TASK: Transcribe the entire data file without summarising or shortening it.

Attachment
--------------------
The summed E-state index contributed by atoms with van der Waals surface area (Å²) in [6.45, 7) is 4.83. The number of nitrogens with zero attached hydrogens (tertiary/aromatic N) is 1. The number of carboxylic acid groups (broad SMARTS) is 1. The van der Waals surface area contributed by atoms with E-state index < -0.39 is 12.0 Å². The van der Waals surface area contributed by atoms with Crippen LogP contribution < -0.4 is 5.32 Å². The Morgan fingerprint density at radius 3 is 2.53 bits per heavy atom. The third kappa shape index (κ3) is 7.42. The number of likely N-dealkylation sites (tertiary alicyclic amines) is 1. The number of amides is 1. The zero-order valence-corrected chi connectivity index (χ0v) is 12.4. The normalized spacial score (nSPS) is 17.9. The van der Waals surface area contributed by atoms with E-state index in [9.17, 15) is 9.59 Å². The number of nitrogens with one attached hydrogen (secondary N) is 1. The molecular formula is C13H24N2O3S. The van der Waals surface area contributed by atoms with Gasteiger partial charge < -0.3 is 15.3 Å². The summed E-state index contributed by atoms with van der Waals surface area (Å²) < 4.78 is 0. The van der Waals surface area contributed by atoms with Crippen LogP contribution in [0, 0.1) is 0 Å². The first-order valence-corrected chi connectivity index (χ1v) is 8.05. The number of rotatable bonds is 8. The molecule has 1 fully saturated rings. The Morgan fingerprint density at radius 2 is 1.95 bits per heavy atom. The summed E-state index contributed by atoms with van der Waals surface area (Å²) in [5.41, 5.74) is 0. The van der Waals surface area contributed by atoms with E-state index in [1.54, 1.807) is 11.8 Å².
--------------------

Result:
The summed E-state index contributed by atoms with van der Waals surface area (Å²) in [6.45, 7) is 4.83. The number of nitrogens with zero attached hydrogens (tertiary/aromatic N) is 1. The number of carboxylic acid groups (broad SMARTS) is 1. The van der Waals surface area contributed by atoms with E-state index < -0.39 is 12.0 Å². The van der Waals surface area contributed by atoms with Crippen LogP contribution < -0.4 is 5.32 Å². The Morgan fingerprint density at radius 3 is 2.53 bits per heavy atom. The third kappa shape index (κ3) is 7.42. The number of likely N-dealkylation sites (tertiary alicyclic amines) is 1. The number of amides is 1. The zero-order valence-corrected chi connectivity index (χ0v) is 12.4. The normalized spacial score (nSPS) is 17.9. The van der Waals surface area contributed by atoms with E-state index in [9.17, 15) is 9.59 Å². The number of nitrogens with one attached hydrogen (secondary N) is 1. The molecular formula is C13H24N2O3S. The van der Waals surface area contributed by atoms with Gasteiger partial charge < -0.3 is 15.3 Å². The summed E-state index contributed by atoms with van der Waals surface area (Å²) < 4.78 is 0. The van der Waals surface area contributed by atoms with Crippen LogP contribution in [0, 0.1) is 0 Å². The first-order valence-corrected chi connectivity index (χ1v) is 8.05. The number of rotatable bonds is 8. The molecule has 1 fully saturated rings. The Morgan fingerprint density at radius 2 is 1.95 bits per heavy atom. The summed E-state index contributed by atoms with van der Waals surface area (Å²) in [5.41, 5.74) is 0. The van der Waals surface area contributed by atoms with E-state index in [1.54, 1.807) is 11.8 Å².